Your house will be worth well over a million in most cities by the time that Gen-X retire in 20 years, and there'll be the cachet of "ooh, you're a millionaire". We also had superannuation, so the attitude from the Government will be "you don't need a pension" and "Your house is worth a million dollars, can't you live somewhere cheaper ? Computer says 'no' " if you want a pension, If you even DO qualify and if so, you won't want it anyway (if there is even such a thing when we retire) because it'll be poverty line wages.

Joel

November 01, 2019

I think it's a bad idea.

On the postcode solution, this is a very city centric view / solution. Not all of Australia has a postcode that covers one or even a few suburbs. For regional Australia, some postcodes cover vast areas (and some postcodes have areas that are not even connected). So it's a poor solution on this basis alone.

It's also very unfair to those older retirees who have been retired for some time. They may have bought a house in a modest location a long time ago and have never sold. They never had the chance to utilise the superannuation system before they retired. They may live near services or family. To remove or reduce the age pension from these people is clearly unfair. Also forcing them to sell and locate to a cheaper postcode would also be unfair.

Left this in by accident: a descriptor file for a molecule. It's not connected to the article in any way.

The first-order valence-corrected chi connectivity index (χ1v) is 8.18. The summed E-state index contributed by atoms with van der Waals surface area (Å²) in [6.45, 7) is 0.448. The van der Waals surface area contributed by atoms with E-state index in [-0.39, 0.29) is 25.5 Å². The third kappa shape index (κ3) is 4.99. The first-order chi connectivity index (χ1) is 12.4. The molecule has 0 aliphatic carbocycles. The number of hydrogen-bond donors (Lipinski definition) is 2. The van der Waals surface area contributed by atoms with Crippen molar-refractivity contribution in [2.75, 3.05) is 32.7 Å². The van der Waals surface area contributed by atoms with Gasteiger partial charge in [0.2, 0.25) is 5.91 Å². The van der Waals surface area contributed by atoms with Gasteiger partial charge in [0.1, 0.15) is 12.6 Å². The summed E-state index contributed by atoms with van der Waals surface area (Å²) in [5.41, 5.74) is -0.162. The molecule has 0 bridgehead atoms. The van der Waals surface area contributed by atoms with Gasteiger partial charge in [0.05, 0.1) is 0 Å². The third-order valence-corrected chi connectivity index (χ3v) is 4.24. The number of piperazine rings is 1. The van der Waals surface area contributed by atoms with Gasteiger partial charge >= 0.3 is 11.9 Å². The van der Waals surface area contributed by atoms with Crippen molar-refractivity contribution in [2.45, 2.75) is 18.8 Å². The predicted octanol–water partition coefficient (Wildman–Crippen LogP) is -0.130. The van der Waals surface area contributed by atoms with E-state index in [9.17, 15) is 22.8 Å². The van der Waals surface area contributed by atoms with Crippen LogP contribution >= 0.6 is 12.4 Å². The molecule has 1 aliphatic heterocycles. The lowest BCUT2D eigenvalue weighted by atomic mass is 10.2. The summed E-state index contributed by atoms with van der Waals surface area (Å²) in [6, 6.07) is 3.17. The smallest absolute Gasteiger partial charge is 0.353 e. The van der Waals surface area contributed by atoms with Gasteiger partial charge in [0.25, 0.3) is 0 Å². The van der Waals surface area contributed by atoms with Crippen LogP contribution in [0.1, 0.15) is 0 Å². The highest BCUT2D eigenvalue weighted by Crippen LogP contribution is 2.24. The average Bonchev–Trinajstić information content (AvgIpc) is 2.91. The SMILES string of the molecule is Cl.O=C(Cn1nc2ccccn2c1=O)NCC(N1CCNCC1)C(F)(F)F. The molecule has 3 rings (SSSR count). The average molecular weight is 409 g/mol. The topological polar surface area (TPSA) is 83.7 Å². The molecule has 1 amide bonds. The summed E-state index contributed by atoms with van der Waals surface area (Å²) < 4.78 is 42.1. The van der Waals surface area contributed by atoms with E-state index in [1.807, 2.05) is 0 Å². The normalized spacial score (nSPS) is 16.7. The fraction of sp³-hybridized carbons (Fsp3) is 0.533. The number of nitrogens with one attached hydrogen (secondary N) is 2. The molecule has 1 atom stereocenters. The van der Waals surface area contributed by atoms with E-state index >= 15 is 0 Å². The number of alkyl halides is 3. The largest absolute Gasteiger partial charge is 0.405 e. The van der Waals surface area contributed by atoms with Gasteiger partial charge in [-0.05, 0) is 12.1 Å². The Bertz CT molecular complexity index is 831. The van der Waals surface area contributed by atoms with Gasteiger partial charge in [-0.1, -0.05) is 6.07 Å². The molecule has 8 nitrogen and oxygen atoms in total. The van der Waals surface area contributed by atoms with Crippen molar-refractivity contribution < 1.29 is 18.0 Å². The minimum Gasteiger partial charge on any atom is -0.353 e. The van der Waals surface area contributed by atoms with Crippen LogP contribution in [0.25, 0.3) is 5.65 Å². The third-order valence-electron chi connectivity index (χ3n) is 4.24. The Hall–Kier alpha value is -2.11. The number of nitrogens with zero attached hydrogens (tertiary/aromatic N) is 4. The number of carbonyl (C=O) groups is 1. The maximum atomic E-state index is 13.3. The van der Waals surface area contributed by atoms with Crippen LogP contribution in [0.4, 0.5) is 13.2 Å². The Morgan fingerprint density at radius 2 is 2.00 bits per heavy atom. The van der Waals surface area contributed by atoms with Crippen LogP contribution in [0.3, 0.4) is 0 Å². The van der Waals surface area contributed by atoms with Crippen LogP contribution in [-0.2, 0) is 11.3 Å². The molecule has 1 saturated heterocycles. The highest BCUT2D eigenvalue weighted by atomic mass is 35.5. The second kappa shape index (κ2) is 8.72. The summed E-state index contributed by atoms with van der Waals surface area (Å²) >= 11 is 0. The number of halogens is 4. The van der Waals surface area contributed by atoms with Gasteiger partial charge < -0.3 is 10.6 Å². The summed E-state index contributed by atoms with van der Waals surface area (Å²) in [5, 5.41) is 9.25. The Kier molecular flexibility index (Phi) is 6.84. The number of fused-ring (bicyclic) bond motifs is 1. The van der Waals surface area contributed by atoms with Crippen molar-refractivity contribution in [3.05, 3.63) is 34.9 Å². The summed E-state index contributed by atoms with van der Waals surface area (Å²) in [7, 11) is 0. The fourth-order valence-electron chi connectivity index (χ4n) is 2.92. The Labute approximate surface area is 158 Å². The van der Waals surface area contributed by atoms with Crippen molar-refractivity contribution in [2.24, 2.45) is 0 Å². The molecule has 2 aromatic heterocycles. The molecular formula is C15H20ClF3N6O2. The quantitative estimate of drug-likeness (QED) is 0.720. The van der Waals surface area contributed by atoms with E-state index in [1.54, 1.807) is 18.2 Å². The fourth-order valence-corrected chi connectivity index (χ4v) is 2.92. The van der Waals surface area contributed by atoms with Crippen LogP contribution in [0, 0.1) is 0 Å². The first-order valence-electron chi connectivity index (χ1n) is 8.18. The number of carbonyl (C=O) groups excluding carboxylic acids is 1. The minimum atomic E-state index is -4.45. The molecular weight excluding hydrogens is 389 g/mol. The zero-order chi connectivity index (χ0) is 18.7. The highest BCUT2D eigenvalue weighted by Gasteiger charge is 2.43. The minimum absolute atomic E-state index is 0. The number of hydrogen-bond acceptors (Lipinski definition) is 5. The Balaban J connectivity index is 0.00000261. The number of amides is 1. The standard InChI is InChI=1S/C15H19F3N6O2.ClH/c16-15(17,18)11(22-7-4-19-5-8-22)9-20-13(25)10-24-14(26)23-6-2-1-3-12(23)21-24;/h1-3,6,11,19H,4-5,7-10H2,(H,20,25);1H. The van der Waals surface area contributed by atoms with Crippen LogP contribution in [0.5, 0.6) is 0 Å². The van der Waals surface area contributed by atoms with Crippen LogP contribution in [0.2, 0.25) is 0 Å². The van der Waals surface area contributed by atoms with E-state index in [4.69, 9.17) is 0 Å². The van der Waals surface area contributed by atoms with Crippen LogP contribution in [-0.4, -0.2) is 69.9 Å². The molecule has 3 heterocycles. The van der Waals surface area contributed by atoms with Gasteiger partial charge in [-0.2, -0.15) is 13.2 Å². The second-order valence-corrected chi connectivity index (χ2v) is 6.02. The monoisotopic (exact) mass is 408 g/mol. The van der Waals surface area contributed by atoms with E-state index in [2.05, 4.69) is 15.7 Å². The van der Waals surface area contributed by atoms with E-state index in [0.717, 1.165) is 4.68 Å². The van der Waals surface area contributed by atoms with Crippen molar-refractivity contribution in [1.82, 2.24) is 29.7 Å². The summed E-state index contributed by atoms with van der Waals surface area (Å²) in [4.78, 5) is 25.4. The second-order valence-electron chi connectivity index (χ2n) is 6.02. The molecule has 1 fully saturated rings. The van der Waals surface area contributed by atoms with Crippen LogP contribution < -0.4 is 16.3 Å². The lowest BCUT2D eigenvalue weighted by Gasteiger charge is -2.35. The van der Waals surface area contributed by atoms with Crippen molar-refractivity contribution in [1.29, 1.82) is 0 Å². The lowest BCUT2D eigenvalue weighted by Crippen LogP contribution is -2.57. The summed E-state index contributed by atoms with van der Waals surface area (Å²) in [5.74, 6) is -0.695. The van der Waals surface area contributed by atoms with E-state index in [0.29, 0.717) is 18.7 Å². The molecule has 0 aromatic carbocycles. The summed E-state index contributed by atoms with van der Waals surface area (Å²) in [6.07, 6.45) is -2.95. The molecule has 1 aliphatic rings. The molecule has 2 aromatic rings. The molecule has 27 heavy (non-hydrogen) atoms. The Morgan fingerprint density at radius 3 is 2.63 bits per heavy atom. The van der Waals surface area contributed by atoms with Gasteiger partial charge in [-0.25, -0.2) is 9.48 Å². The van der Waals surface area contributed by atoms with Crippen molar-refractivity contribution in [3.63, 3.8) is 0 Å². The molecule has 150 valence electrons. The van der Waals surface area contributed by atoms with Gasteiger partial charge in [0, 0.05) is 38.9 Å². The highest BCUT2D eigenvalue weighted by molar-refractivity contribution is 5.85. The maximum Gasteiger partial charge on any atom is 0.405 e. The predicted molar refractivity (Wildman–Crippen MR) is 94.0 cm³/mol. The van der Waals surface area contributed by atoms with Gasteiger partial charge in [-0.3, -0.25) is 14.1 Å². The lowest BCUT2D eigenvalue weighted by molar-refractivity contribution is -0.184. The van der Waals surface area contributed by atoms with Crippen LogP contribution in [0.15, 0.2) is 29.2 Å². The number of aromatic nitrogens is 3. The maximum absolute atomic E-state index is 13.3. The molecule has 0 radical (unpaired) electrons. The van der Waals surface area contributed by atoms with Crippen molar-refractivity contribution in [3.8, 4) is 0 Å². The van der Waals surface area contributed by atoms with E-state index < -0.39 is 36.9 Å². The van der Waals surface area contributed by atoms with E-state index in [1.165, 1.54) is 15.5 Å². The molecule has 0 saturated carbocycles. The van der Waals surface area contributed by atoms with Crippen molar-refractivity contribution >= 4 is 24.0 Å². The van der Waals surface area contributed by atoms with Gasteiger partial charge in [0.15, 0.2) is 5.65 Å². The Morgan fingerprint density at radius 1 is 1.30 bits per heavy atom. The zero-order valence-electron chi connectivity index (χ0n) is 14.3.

If something like this was to ever have legs, it would need to be phased in over time, as per the changes to the age pension age. This would at least allow people to plan for this change and not affect people already retired on the current set of assumptions.

Gen Y

October 31, 2019

It's got to be paired with a government backed reverse mortgage scheme to have any chance of being palatable to the electorate (and even that is a stretch). Keep your age pension payments but if your house is worth more than postcode median (or $1.2m or $500k, whatever is chosen), those pension payments are repaid to the Govt upon sale of the house or death.

The comments in this article, as well as the comments in pre election articles about giving up the sacred franking credits show this generation is not prepared to give up anything.

Roland

November 01, 2019

Hi GenY there is already a Centrelink pension loans scheme which uses the home as security - so that base is covered.

John

October 31, 2019

The family home certainly is an asset and should be included in incomes and assets assessment for eligibility for the government pension.
My home is valued at $200,000 and I am not eligible for the age pension.
If I moved up market and bought a more expensive house (reduced my assets) I would be eligible for the pension
The current system is unfair, it favour people living capital cities.

Eric

October 31, 2019